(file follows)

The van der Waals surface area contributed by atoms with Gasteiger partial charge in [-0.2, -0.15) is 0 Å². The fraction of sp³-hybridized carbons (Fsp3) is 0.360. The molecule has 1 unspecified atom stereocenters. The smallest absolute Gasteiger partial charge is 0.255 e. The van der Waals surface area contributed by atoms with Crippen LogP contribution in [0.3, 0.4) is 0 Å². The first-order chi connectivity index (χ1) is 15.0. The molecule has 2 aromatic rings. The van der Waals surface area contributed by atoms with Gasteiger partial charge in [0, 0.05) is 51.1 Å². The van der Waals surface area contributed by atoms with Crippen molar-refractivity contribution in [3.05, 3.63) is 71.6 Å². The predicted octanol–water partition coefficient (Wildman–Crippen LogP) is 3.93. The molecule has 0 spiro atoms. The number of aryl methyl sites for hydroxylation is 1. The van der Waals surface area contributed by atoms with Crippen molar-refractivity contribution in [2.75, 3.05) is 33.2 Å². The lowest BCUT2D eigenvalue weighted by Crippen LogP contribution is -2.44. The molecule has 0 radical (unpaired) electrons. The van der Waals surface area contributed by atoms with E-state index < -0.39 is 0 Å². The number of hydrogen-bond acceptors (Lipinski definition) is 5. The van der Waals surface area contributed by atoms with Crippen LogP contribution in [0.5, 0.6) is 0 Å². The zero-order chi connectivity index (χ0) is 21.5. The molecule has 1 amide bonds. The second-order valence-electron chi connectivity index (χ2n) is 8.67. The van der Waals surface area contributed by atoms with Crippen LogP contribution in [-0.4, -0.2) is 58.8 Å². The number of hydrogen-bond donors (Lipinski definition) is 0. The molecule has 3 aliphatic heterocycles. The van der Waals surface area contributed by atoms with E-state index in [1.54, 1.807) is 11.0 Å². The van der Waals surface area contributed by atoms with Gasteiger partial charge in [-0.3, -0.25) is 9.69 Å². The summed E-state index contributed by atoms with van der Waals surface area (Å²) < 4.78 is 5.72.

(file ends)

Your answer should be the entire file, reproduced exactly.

The van der Waals surface area contributed by atoms with Gasteiger partial charge in [-0.2, -0.15) is 0 Å². The fraction of sp³-hybridized carbons (Fsp3) is 0.360. The molecule has 1 unspecified atom stereocenters. The smallest absolute Gasteiger partial charge is 0.255 e. The van der Waals surface area contributed by atoms with Crippen LogP contribution in [0.3, 0.4) is 0 Å². The first-order chi connectivity index (χ1) is 15.0. The molecule has 2 aromatic rings. The van der Waals surface area contributed by atoms with Gasteiger partial charge in [0, 0.05) is 51.1 Å². The van der Waals surface area contributed by atoms with Crippen molar-refractivity contribution in [3.05, 3.63) is 71.6 Å². The predicted octanol–water partition coefficient (Wildman–Crippen LogP) is 3.93. The molecule has 0 spiro atoms. The number of aryl methyl sites for hydroxylation is 1. The van der Waals surface area contributed by atoms with Crippen molar-refractivity contribution in [2.75, 3.05) is 33.2 Å². The lowest BCUT2D eigenvalue weighted by Crippen LogP contribution is -2.44. The molecule has 0 radical (unpaired) electrons. The van der Waals surface area contributed by atoms with E-state index < -0.39 is 0 Å². The number of hydrogen-bond acceptors (Lipinski definition) is 5. The van der Waals surface area contributed by atoms with Crippen LogP contribution in [0.5, 0.6) is 0 Å². The zero-order chi connectivity index (χ0) is 21.5. The molecule has 1 amide bonds. The second-order valence-electron chi connectivity index (χ2n) is 8.67. The van der Waals surface area contributed by atoms with Crippen LogP contribution in [-0.4, -0.2) is 58.8 Å². The number of hydrogen-bond donors (Lipinski definition) is 0. The molecule has 3 aliphatic heterocycles. The van der Waals surface area contributed by atoms with E-state index in [1.54, 1.807) is 11.0 Å². The van der Waals surface area contributed by atoms with Gasteiger partial charge in [-0.3, -0.25) is 9.69 Å². The summed E-state index contributed by atoms with van der Waals surface area (Å²) < 4.78 is 5.72.